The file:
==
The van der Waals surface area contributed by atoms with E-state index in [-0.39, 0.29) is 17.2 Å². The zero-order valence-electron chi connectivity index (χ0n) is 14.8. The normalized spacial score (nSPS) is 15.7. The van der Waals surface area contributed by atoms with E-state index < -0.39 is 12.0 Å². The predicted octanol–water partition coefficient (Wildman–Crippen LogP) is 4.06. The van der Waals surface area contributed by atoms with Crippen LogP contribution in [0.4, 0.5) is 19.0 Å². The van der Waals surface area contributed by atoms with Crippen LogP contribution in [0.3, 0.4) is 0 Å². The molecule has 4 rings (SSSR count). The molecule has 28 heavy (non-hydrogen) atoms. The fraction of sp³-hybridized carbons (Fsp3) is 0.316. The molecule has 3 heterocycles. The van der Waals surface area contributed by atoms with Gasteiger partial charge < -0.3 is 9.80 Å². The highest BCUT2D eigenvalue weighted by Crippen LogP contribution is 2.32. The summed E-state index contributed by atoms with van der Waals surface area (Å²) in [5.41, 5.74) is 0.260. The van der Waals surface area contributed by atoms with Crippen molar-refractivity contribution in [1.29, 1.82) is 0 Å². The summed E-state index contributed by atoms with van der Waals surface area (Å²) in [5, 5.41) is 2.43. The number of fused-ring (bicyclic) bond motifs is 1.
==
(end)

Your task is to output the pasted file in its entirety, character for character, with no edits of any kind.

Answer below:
The van der Waals surface area contributed by atoms with E-state index in [-0.39, 0.29) is 17.2 Å². The zero-order valence-electron chi connectivity index (χ0n) is 14.8. The normalized spacial score (nSPS) is 15.7. The van der Waals surface area contributed by atoms with E-state index < -0.39 is 12.0 Å². The predicted octanol–water partition coefficient (Wildman–Crippen LogP) is 4.06. The van der Waals surface area contributed by atoms with Crippen LogP contribution in [0.4, 0.5) is 19.0 Å². The van der Waals surface area contributed by atoms with Crippen LogP contribution in [0.3, 0.4) is 0 Å². The molecule has 4 rings (SSSR count). The molecule has 28 heavy (non-hydrogen) atoms. The fraction of sp³-hybridized carbons (Fsp3) is 0.316. The molecule has 3 heterocycles. The van der Waals surface area contributed by atoms with Gasteiger partial charge < -0.3 is 9.80 Å². The highest BCUT2D eigenvalue weighted by Crippen LogP contribution is 2.32. The summed E-state index contributed by atoms with van der Waals surface area (Å²) in [5.41, 5.74) is 0.260. The van der Waals surface area contributed by atoms with Crippen molar-refractivity contribution in [1.29, 1.82) is 0 Å². The summed E-state index contributed by atoms with van der Waals surface area (Å²) in [5, 5.41) is 2.43. The number of fused-ring (bicyclic) bond motifs is 1.